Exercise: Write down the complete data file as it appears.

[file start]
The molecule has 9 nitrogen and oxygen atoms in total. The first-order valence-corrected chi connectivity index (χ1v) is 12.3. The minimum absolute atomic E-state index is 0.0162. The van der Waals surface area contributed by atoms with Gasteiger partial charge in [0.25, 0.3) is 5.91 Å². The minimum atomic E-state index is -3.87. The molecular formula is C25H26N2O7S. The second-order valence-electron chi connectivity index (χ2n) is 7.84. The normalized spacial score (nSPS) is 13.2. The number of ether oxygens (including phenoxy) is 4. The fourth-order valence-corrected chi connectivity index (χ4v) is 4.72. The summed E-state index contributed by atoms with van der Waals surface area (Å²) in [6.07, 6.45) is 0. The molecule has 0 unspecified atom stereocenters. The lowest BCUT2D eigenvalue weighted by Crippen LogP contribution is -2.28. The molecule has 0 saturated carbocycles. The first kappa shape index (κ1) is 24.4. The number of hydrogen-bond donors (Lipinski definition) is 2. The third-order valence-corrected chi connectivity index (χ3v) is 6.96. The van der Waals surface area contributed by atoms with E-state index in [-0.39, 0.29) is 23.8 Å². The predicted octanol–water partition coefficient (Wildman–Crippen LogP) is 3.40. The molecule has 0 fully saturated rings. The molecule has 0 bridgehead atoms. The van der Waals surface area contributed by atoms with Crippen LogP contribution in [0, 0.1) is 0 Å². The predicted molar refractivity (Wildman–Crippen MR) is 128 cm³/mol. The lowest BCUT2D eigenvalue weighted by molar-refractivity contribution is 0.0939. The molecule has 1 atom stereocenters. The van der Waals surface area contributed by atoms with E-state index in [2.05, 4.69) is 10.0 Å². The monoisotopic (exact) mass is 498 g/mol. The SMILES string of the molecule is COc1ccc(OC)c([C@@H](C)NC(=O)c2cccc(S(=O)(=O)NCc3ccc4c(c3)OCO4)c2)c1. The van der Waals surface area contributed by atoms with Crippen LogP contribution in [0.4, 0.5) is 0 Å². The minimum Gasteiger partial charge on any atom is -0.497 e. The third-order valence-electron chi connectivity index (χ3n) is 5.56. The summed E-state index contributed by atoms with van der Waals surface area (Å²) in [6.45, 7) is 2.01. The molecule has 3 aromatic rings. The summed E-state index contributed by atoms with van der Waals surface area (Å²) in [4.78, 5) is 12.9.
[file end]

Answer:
The molecule has 9 nitrogen and oxygen atoms in total. The first-order valence-corrected chi connectivity index (χ1v) is 12.3. The minimum absolute atomic E-state index is 0.0162. The van der Waals surface area contributed by atoms with Gasteiger partial charge in [0.25, 0.3) is 5.91 Å². The minimum atomic E-state index is -3.87. The molecular formula is C25H26N2O7S. The second-order valence-electron chi connectivity index (χ2n) is 7.84. The normalized spacial score (nSPS) is 13.2. The number of ether oxygens (including phenoxy) is 4. The fourth-order valence-corrected chi connectivity index (χ4v) is 4.72. The summed E-state index contributed by atoms with van der Waals surface area (Å²) in [6.07, 6.45) is 0. The molecule has 0 unspecified atom stereocenters. The lowest BCUT2D eigenvalue weighted by Crippen LogP contribution is -2.28. The molecule has 0 saturated carbocycles. The first kappa shape index (κ1) is 24.4. The number of hydrogen-bond donors (Lipinski definition) is 2. The third-order valence-corrected chi connectivity index (χ3v) is 6.96. The van der Waals surface area contributed by atoms with E-state index in [-0.39, 0.29) is 23.8 Å². The predicted octanol–water partition coefficient (Wildman–Crippen LogP) is 3.40. The molecule has 0 fully saturated rings. The molecule has 0 bridgehead atoms. The van der Waals surface area contributed by atoms with Crippen LogP contribution in [0, 0.1) is 0 Å². The predicted molar refractivity (Wildman–Crippen MR) is 128 cm³/mol. The lowest BCUT2D eigenvalue weighted by molar-refractivity contribution is 0.0939. The molecule has 1 atom stereocenters. The van der Waals surface area contributed by atoms with E-state index in [2.05, 4.69) is 10.0 Å². The monoisotopic (exact) mass is 498 g/mol. The SMILES string of the molecule is COc1ccc(OC)c([C@@H](C)NC(=O)c2cccc(S(=O)(=O)NCc3ccc4c(c3)OCO4)c2)c1. The van der Waals surface area contributed by atoms with Crippen LogP contribution in [0.4, 0.5) is 0 Å². The minimum Gasteiger partial charge on any atom is -0.497 e. The third-order valence-electron chi connectivity index (χ3n) is 5.56. The summed E-state index contributed by atoms with van der Waals surface area (Å²) in [6.45, 7) is 2.01. The molecule has 3 aromatic rings. The summed E-state index contributed by atoms with van der Waals surface area (Å²) in [4.78, 5) is 12.9.